How Carnival Works

Four Days of Revelry

Performances inside the Sambadrome are elaborately choreographed.
Performances inside the Sambadrome are elaborately choreographed.
© ROBIN UTRECHT FOTOGRAFIE/HillCreek Pictures/Corbis

Carnaval is a time for abandon, an embrace of Brazilian beauty, sensuality and rhythm. Samba orchestras -- bandas and blocos -- march through Rio, with drunken, dancing revelers in tow. Bandas play the classics. Blocos play something new and different every year. Fans gather at neighborhood bars, waiting for their favorite orchestra to show up and start the marching [source: Ipanema]. The drag show during Banda de Ipanema draws a huge crowd.

Masquerade balls go on all night, glitzy society ones like the Copacabana Magic Ball, where "luxury masquerade" dress -- intricate costumes that can cost thousands of dollars -- or black-tie is required, and tickets start around two grand [source: Brazil Bookers]. The Rio Scala nightclub balls, including the famously garish Gay Gala, which concludes with a runway show, and the Mangueira Ball, which features a full samba school orchestra and all that goes with it, are more egalitarian parties, with ticket prices in the hundreds [source: Brazil Bookers]. For these, costumes need not be "luxury." They're not even strictly required.

At least one part of the revelry, however, is very serious business: the Samba School Parade. Samba schools aren't actually schools; they're community music groups, made up of musicians and dancers from the same neighborhood. Their show is the main event, and it is a fierce (if joyous and sequin-filled) competition for which samba schools prepare all year.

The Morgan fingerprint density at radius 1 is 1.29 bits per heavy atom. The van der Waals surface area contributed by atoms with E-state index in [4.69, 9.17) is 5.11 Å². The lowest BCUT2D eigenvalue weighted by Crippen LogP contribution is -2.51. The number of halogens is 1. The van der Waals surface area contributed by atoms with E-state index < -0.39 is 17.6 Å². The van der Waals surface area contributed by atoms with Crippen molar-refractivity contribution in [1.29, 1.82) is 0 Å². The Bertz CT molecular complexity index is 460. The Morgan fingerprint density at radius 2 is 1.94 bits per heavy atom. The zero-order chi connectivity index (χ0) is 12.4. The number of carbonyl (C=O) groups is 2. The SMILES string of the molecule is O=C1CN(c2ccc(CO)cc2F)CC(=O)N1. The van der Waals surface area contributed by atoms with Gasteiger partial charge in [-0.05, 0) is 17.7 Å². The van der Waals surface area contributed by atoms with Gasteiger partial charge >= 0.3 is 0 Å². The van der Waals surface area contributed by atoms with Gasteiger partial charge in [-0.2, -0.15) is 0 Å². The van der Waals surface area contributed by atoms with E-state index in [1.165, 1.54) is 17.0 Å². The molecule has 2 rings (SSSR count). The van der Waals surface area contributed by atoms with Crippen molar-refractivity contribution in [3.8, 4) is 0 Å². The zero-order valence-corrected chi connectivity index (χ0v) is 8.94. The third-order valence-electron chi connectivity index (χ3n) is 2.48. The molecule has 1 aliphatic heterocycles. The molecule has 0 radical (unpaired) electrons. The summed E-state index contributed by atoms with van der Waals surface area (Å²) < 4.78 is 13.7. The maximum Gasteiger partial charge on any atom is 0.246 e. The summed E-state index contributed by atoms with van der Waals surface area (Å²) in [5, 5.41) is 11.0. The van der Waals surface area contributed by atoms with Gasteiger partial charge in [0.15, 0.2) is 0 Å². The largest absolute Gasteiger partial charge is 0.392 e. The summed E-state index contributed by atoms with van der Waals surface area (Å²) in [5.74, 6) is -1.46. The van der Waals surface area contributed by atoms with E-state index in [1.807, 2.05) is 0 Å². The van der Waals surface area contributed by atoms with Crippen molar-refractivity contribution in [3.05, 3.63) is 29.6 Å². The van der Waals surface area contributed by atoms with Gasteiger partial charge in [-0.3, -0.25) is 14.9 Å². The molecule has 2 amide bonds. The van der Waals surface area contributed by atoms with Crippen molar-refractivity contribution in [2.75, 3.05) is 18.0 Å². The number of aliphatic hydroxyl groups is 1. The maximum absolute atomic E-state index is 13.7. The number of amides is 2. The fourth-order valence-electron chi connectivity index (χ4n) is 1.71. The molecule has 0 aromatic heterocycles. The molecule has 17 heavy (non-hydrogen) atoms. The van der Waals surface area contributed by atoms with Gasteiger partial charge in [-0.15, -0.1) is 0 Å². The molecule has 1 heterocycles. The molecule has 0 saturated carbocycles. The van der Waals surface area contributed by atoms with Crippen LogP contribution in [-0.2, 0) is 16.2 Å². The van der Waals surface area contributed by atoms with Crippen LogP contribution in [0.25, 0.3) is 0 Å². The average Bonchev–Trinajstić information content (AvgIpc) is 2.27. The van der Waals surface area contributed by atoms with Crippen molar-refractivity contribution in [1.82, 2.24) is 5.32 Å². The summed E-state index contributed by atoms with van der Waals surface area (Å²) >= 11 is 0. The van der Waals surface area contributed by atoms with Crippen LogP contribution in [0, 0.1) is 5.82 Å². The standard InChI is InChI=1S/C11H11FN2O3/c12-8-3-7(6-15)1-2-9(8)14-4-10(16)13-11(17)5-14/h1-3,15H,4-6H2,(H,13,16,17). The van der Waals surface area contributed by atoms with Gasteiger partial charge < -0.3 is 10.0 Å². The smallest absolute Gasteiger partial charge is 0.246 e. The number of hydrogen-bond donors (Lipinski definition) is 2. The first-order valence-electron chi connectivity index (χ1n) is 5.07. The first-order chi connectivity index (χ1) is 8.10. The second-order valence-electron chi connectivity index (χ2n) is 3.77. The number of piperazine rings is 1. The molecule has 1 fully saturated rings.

Over two days in the Sambadrome, at nine hours a stretch, samba schools compete for the champion spot. Each brings an army of thousands, with an orchestra, multiple multistory floats and featured riders, and many required alas, or sections, including drummers, flag bearers, dancers and "whirling ladies," each precisely arranged and dressed alike.

On each float is a "cherry," or star performer, wearing the school's featured costume, which might weigh up to100 pounds (45 kilograms), meaning she's sometimes lifted to her perch via crane. Floats also feature more scantily clad beauties, feathered or glittering, some topless or G-stringed or wearing nothing but artful body paint. Floats may have special effects, like light shows or massive bubble blowers, and many are still pushed along by members of the samba school.

The event is run and judged by Brazil's official samba league, which sets a theme and watches carefully for any missteps -- going over time limit, dancers falling out of sync or sections going off their mark. A winning school is announced on the last night of Carnaval, and the top six schools perform again the following weekend in the winners' parade, also at the Sambadrome.

The Sambadrome fits up to 90,000 spectators, so not all Carnaval partyers can go, although revelers can watch on pretty much any TV in Brazil, or in the 12 other countries that broadcast the festivities in detail [source: Rio Carnival]. International attendees number about 500,000 [source: Rio Carnival].

For those who plan to be among the 500,000, it helps to know the lay of the land before the party starts. Carnaval may be a chance to spend 96 hours in the moment, but tickets for a lot of those moments sell out in advance.